Six String Nation

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Six String Nation is a guitar created by award-winning writer and broadcaster Jowi Taylor. Built from 64 pieces of bone, metal, wood, stone and fabric, the guitar was made as a symbol of national unity, to explore Canadian identity, and to connect people from all regions in Canada.[1] The idea to build the guitar was conceived by Taylor the night before the 1995 Quebec referendum on sovereignty, when it became apparent to him that the notion of Canadian identity was centred only around English and French, ignoring anybody else.[2] The guitar - nicknamed Voyageur - made its official debut on July 1, 2006, at the Canada Day celebrations on Parliament Hill in Ottawa.[3] Over a period of eleven years, Taylor collected pieces for the guitar from every province and territory in Canada. It was built by luthier George Rizsanyi in his workshop near Pinehurst, Nova Scotia.

The Six String Nation guitar made its debut on Canada Day 2006, where it was played by Stephen Fearing, Colin Linden, Tom Wilson, and Stars. It has since been played by musicians such as Feist and Bruce Cockburn. It received the nickname Voyageur from Lt. Col. Susan Beharrial at a ceremony launching the 2008 Festival du Voyageur in Winnipeg-St. Boniface. Following its debut performance, Taylor and the Six String Nation guitar made a 15-stop tour that summer stopping in communities where some of the pieces had originated which, along with subsequent visits to communities and encounters with people across Canada, were chronicled with photos in a book by Taylor in 2009 (Douglas & Mcintyre publishers).[2] In honour of the guitar, a fifty-cent coin was created by the Royal Canadian Mint in 2009.[4] It is in the triangular shape of a guitar pick and has a hologram on reverse.

Materials[edit]

The guitar is made from 64 pieces of bone, metal, wood, stone and fabric, representing every province and territory. The guitar's neck has wood from the deck of the Bluenose II, a bagel shibba from Montreal, and oak from a ceiling joist from the St. Boniface Museum in Winnipeg, a former convent of the Grey Nuns and the building where Louis Riel attended school. The wood used from the ceiling joist was estimated to be 400 to 500 years old when it was procured for the construction of the St. Boniface Museum the 1840s.[1]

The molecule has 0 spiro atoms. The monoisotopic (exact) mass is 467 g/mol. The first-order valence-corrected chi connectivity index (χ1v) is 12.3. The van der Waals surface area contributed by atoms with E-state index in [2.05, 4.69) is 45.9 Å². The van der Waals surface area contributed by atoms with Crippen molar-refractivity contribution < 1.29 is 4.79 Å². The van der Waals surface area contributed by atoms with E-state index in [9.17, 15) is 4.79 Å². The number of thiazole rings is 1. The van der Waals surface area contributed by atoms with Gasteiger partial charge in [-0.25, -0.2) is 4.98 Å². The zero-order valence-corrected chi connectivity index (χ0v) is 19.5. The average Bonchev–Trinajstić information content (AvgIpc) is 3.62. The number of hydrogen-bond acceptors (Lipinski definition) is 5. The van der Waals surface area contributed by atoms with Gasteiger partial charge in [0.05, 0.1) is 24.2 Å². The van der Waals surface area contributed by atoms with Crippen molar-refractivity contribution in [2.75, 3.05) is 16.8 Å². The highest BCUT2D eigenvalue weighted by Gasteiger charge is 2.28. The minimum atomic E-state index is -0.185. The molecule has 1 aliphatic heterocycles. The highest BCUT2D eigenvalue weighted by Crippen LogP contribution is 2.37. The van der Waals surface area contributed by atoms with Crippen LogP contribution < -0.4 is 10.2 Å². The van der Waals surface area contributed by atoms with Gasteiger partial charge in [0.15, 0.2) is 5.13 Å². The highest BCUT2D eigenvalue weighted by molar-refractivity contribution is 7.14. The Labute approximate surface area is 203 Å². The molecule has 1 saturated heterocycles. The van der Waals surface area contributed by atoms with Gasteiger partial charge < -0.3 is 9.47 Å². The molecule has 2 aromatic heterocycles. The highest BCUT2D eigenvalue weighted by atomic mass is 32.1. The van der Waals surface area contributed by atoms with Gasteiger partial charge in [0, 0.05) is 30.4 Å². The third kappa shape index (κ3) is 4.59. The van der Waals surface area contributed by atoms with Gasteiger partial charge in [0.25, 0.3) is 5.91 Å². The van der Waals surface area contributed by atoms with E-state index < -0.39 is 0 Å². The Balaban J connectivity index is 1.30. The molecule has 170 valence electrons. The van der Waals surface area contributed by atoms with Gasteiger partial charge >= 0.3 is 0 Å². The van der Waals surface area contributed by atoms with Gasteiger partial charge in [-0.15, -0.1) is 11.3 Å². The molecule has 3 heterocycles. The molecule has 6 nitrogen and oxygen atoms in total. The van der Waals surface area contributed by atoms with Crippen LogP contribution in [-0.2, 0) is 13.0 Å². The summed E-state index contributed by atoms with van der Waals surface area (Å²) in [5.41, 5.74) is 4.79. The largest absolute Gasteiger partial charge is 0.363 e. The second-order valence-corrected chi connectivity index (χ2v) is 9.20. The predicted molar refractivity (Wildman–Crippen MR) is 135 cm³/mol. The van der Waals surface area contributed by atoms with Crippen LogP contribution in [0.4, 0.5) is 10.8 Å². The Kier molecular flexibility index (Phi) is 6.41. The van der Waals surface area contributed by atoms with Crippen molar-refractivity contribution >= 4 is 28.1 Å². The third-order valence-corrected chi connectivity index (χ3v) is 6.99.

The pick guard is in the form of a Maple Leaf, stained with red ochre from Newfoundland, and contains parts of the homes of basketball inventor John Naismith and of black cowboy John Ware. The leaf stem is made from pieces of Paul Henderson's hockey stick, Wayne Gretzky’s Titan hockey stick and a seat from the Montreal Forum.[5]

On the inside there is wood from Canada’s first Chinatown, Fan Tan Alley in Victoria, Nancy Greene’s childhood skis, and a piece of Pierre Trudeau’s canoe paddle.[5]

Additional pieces include material from Don Cherry’s Pants; gold from one of Maurice “Rocket” Richard’s Stanley Cup rings; a piece of the oldest rock in the world, Acasta Gneiss, from North West Territories; walrus tusk from Rankin Inlet; mastodon ivory from the Yukon; a piece of an oak door frame from Centre Block on Parliament Hill; wood from a lighthouse in Cape Race in Newfoundland; and wood from a sideboard that belonged to Sir John A. Macdonald.

Most of the front of the guitar is made from wood from a 300-year-old golden spruce from Haida Gwaii (formerly the Queen Charlotte Islands) in British Columbia.[5] The golden spruce - also called Kiidk’yaas' - had a rare genetic mutation that caused its needles to appear golden in colour. Sacred to the Haida First Nation, the tree was cut down in 1997 by an unemployed forest engineer named Grant Hadwin as a protest against the logging industry.[6] The piece of the golden spruce took Taylor two years of negotiation to procure and it is the only wood harvested from the tree.

List of Materials[edit]

Piece of rafter from Pier21 (now Canadian Museum of Immigration, Halifax, N.S.)

References[edit]

External links[edit]